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Predictors and biomarkers of treatment gains in a clinical stroke trial targeting the lower extremity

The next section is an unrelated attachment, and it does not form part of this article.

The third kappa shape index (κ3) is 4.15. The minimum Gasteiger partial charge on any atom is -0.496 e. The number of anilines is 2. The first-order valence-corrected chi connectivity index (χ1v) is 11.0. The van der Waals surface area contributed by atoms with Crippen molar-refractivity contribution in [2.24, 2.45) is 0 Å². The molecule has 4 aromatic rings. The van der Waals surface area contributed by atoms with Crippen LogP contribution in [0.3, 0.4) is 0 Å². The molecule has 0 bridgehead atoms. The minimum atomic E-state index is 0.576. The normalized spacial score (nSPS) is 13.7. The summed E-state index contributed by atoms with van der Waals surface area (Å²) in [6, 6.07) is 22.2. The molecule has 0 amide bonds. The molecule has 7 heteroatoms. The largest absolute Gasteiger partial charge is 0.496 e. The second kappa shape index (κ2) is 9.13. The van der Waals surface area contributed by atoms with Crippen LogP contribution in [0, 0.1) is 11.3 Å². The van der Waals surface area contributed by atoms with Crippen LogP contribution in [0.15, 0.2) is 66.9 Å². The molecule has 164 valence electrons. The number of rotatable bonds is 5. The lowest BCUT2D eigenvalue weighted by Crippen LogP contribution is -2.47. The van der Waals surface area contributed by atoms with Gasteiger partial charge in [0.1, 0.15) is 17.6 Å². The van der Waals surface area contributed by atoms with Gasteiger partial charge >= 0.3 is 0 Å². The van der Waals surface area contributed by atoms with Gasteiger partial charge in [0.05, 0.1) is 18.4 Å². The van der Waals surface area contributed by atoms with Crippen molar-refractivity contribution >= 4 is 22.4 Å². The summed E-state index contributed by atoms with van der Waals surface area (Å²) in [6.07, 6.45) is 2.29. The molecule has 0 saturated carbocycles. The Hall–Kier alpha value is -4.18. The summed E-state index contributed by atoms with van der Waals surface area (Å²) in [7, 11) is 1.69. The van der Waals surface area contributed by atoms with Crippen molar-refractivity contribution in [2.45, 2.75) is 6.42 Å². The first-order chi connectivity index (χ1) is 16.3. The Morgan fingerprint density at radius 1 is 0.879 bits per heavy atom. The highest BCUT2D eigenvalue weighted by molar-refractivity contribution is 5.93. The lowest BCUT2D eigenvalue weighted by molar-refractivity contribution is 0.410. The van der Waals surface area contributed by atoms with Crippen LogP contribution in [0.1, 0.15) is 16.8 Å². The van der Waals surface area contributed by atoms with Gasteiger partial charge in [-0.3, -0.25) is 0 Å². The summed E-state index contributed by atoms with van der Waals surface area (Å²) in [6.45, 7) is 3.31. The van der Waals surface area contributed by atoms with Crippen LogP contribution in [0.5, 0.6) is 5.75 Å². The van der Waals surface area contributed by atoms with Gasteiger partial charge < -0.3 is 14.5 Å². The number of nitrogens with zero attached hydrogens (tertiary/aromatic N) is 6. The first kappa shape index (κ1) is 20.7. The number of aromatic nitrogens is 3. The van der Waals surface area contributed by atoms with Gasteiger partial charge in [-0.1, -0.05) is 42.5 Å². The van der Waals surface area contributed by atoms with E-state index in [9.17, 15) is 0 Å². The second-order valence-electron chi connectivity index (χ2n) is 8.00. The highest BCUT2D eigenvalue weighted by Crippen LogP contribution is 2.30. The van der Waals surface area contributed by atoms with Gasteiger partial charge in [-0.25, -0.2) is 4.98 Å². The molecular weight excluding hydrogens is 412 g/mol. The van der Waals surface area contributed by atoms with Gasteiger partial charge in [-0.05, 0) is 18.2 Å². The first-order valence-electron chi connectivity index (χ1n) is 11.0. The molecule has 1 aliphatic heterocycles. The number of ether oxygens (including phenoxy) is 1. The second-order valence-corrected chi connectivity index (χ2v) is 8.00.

BACKGROUND AND PURPOSE - : Behavioral measures are often used to distinguish subgroups of patients with stroke (eg, to predict treatment gains, stratify clinical trial enrollees, or select rehabilitation therapy). In studies of the upper extremity, measures of brain function using functional magnetic resonance imaging (fMRI) have also been found useful, but this approach has not been examined for the lower extremity. The current study hypothesized that an fMRI-based measure of cortical function would significantly improve prediction of treatment-induced lower extremity behavioral gains. Biomarkers of treatment gains were also explored. METHODS - : Patients with hemiparesis 1 to 12 months after stroke were enrolled in a double-blind, placebo-controlled, randomized clinical trial of ropinirole+physical therapy versus placebo+physical therapy, results of which have previously been reported (NCT00221390). Primary end point was change in gait velocity. Enrollees underwent baseline multimodal assessment that included 19 measures spanning 5 assessment categories (medical history, impairment, disability, brain injury, and brain function), and also underwent reassessment 3 weeks after end of therapy. RESULTS - : In bivariate analysis, 8 baseline measures belonging to 4 categories (medical history, impairment, disability, and brain function) significantly predicted change in gait velocity. Prediction was strongest, however, using a multivariate model containing 2 measures (leg Fugl-Meyer score and fMRI activation volume within ipsilesional foot sensorimotor cortex). Increased activation volume within bilateral foot primary sensorimotor cortex correlated positively with treatment-induced leg motor gains. CONCLUSIONS - : A multimodal model incorporating behavioral and fMRI measures best predicted treatment-induced changes in gait velocity in a clinical trial setting. Results also suggest potential use of fMRI measures as biomarkers of treatment gains. © 2014 American Heart Association, Inc..

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